For hidden Warsaw at its best, penetrate the courtyards for the city’s unseen side…
For Something Iconic
Around 300 courtyard shrines can be found in Warsaw, and though Praga is especially famed for them (taken on its own, the area has around 120) they’re also prevalent in other parts of the city that survived WWII. Though some date to Tsarist times, most popped up during the Nazi occupation and served as secretive places of public worship at a time when the church faced relentless persecution.
Together, they brought with them a feeling of ‘security, solidarity and even freedom’. Often eccentrically decorated with flowers, twinkly lights and assorted add-ons, they’re a curious glimpse into times gone by. Lovingly maintained to this day, they vary in size and general health, but regardless of this they represent a fascinating chapter in local history.
For Social Media
Completed in 1913 to a design authored by Wacław Heppen and Józef Napoleon Czerwiński, the tenement at Sienkiewicza 4 was reputedly inspired by the Ecole de Beaux Arts in Paris. Originally seven-floors in height, it lost two of these during the war. That wasn’t all. Previously home to luxurious apartments for Warsaw’s high rollers, the post-war years saw it decline into a cracked, broken state.
Now finally renovated (or sort of, anyway), slipping into the courtyard allows visitors a true sense of the city’s rich contrasts – jutting out behind, almost like a space rocket, the 22-storey Moniuszki Tower provides a brilliant clash between the then and the now.
Strictly-speaking, there’s nothing special about the courtyards in the Palace of Culture, but they do allow for the unerring sensation of being shrunk to the size of an ant. It’s in these damp hollows you appreciate the overwhelming size of Stalin’s gift to Poland.
More fun, not least thanks to the bars that back out onto it, is the courtyard within the former Communist Party HQ at Nowy Świat 6/12. Completed in 1951, two-years later thousands flocked here to file past a portrait of Stalin during a symbolic funeral ceremony.
Home to Poland’s top officials, 70s leader Edward Gierek would reputedly chill out looking out onto the courtyard while flicking through his daily copy of Le Monde. With the ground floor units now in-filled with bars, the inner courtyard has never been livelier.
For Curiosity Seekers
Not all courtyards are equal. Beat the buzzer to enter Hoża 70 and you’ll happen upon what’s colloquially known as ‘the Doll House’.
As cute as a button, and sneaked inside a 19th century courtyard, this two-floored building was added in 1910 and served as the home of the Hipolit Majewski dyeing store until 1937. Dwarfed by the surrounding buildings, and capped with a trio of pointy gables, it’s a genuine covert gem.
For History Buffs
Many of Warsaw’s courtyards bear the scars of war, not least the ghostly, jagged ruin on Waliców 14.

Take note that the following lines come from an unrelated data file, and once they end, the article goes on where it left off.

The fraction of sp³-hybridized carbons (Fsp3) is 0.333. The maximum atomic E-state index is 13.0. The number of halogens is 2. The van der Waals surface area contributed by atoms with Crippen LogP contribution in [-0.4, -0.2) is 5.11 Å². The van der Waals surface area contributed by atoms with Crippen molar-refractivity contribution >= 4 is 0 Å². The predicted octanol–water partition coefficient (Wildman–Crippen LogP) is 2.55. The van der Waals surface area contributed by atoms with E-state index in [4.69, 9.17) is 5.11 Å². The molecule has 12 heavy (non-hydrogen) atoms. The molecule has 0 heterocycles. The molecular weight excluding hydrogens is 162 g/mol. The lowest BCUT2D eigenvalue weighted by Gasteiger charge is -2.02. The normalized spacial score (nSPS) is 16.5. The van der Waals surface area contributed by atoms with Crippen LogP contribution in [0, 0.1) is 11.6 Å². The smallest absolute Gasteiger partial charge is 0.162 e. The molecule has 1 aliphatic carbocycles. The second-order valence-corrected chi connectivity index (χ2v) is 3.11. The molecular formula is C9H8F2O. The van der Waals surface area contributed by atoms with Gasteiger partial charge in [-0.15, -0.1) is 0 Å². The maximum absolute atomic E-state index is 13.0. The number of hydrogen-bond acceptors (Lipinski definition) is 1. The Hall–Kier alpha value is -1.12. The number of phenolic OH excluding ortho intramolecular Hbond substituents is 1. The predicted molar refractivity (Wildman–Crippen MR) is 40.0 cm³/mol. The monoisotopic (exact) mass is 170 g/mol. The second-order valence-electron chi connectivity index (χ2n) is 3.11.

Even more poignantly, head into Bracka 5 to see an inscription announcing to mourners the removal of Antoni Szczęsny Godlewski’s body to Powązki Military Cemetery.
Killed in action during the Warsaw Uprising, the 17-year-old was originally buried on Bracka in 1944. Around 1.5 meters in length, the inscription was added the following year by the combatant’s mother.
For The Modern Man
When it opened in 2003, Sir Norman Foster’s Metropolitan building helped usher in a new era for Warsaw’s architecture. Eighteen years on, its ring-shaped courtyard remains a photographic fave for its sleek looks and spewing fountains.
But arguably even more enticing is the courtyard of the BUW Library – head to the fantastical rooftop park to peer down into a small courtyard that appears as unexpectedly as a sinkhole.
You feel the pomp of Poland’s past glories in the Royal Castle’s courtyard, a place that took its present shape under the rule of King Sigismund III Vasa – yup, the same dude that shifted the capital from Kraków to Warsaw.
For the pre-war glory years though, have a poke around the gritty courtyards that are sandwiched between Jerzolimskie and Nowogrodzka – to see them from a bird’s eye perspective, the 40th floor Marriott Panorama Bar offers unhindered views.
For Unseen Secrets
There’s no other way to describe it: the Polytechnic is stunning. Inspired by educational facilities in Vienna, London, Milan, Paris and Strasbourg (to name but a few), and heavily influenced by the Italian Renaissance, exploring the echoing cloisters – capped by a breathtaking glass ceiling – is a joy in itself. But beyond these, additional glories include a pair of inner courtyards that few people know about.
Visit yourself to follow in the footsteps of notable alumni such as Henryk Magnuski (one of the figures credited with inventing the walkie talkie) and Stefan Kuryłowicz (the architect widely hailed for hauling the city into the 21st century with his groundbreaking designs, e.g. Focus Filtrowa, Centrum Królewska, Wolf Bracka, etc.). and one of the greatest super villains the world has ever seen: Ernest Stavro Blofeld.
The fictional figure earned a degree in Engineering and Radionics from the Poly during the inter-war years, before going on to become the star turn and evil mastermind in many of the James Bond books and films.